Most of us want to go in the direction of what we have envisioned, what we want for our lives. Most of us want to be happy, successful, and healthy. When we end up going where we don’t want to go, we assume something is wrong or someone made us take a wrong turn. Does that mean we are robbed of our joy? Does joy disappear when things seem “wrong”?
What if nothing’s wrong? What if joy is still breathing underneath, but life is designed to give us a few challenges so that we learn to navigate reality as the continuum of ebb and flow? What if it just takes something major to wake us up, to shake us up so we see how we were blocked from letting joy work for us?
It’s a humbling experience when we can climb out of the bottom of the hole, sit on the periphery and gaze over the big picture. By the same token, it can soothe our ruffled feathers and remind us that there is so much more going on in our galaxy than the issue with this person at work or that person at home. It’s then we can understand that our joy is still very much alive, using our daily experiences and challenges to expand. This awareness keeps makes us larger than our minds and lightens things up.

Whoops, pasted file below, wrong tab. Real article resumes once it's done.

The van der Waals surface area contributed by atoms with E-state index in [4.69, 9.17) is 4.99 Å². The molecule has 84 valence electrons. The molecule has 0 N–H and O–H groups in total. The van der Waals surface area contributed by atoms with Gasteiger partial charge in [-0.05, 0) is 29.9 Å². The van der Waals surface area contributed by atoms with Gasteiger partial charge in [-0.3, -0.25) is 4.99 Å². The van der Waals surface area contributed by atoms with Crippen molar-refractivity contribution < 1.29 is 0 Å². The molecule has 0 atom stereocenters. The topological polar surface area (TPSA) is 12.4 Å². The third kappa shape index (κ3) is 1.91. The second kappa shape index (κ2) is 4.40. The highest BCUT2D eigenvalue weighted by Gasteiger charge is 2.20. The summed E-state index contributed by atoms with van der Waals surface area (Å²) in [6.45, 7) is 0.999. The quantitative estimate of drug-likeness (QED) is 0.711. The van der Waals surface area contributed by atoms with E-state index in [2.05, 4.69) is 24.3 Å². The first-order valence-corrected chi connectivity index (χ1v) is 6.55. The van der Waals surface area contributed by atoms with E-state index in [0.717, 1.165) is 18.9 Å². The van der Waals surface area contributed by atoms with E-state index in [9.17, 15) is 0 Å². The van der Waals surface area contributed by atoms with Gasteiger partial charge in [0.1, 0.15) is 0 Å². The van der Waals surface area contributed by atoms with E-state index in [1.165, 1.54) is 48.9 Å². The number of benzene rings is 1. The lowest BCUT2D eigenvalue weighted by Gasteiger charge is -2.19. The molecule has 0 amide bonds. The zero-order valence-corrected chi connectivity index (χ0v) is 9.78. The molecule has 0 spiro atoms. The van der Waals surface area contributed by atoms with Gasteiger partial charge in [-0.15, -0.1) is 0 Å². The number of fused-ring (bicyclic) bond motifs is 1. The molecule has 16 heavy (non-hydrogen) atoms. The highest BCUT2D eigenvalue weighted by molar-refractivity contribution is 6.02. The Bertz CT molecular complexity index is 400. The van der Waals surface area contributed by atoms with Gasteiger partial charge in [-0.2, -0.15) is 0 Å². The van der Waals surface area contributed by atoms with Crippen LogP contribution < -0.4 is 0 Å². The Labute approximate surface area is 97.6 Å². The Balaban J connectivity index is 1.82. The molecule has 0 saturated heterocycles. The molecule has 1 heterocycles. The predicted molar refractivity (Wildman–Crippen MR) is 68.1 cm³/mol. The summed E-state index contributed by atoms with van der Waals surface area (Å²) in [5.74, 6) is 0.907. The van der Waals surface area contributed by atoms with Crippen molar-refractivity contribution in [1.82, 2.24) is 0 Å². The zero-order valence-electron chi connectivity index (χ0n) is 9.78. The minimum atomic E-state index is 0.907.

Can we see discomfort as a gift offering growth and something better? Bearing witness to that discomfort and how we respond (or react) can impede joy or welcome it in. Joy is out there regardless of whether or not we let it in. During the discomfort, we can trust that there is an ebb and flow to lead us to the other side. And on the other side, we will evolve and grow with more courage – because we held onto trust.
This spring, I went to the hospital for some big-time surgery. When I awoke and learned that I didn’t have cancer – as my doctor thought I did (yee ha) – the recovery, even with several bumps in the road, became a great opportunity to practice turning up the volume on joy.